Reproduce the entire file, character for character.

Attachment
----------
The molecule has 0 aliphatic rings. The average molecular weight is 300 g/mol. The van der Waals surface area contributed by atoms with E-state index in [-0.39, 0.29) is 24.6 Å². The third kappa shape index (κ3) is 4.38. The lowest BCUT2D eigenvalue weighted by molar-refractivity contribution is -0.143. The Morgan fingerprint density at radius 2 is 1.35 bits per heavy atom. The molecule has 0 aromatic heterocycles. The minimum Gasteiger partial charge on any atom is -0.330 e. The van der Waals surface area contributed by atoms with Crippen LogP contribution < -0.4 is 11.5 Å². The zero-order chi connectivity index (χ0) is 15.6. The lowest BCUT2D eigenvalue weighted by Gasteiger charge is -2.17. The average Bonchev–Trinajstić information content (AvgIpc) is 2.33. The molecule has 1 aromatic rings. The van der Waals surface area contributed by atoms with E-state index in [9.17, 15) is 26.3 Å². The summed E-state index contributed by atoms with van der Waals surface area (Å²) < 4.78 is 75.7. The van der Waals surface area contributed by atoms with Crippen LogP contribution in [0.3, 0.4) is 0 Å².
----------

The molecule has 0 aliphatic rings. The average molecular weight is 300 g/mol. The van der Waals surface area contributed by atoms with E-state index in [-0.39, 0.29) is 24.6 Å². The third kappa shape index (κ3) is 4.38. The lowest BCUT2D eigenvalue weighted by molar-refractivity contribution is -0.143. The Morgan fingerprint density at radius 2 is 1.35 bits per heavy atom. The molecule has 0 aromatic heterocycles. The minimum Gasteiger partial charge on any atom is -0.330 e. The van der Waals surface area contributed by atoms with Crippen LogP contribution < -0.4 is 11.5 Å². The zero-order chi connectivity index (χ0) is 15.6. The lowest BCUT2D eigenvalue weighted by Gasteiger charge is -2.17. The average Bonchev–Trinajstić information content (AvgIpc) is 2.33. The molecule has 1 aromatic rings. The van der Waals surface area contributed by atoms with E-state index in [9.17, 15) is 26.3 Å². The summed E-state index contributed by atoms with van der Waals surface area (Å²) < 4.78 is 75.7. The van der Waals surface area contributed by atoms with Crippen LogP contribution in [0.3, 0.4) is 0 Å².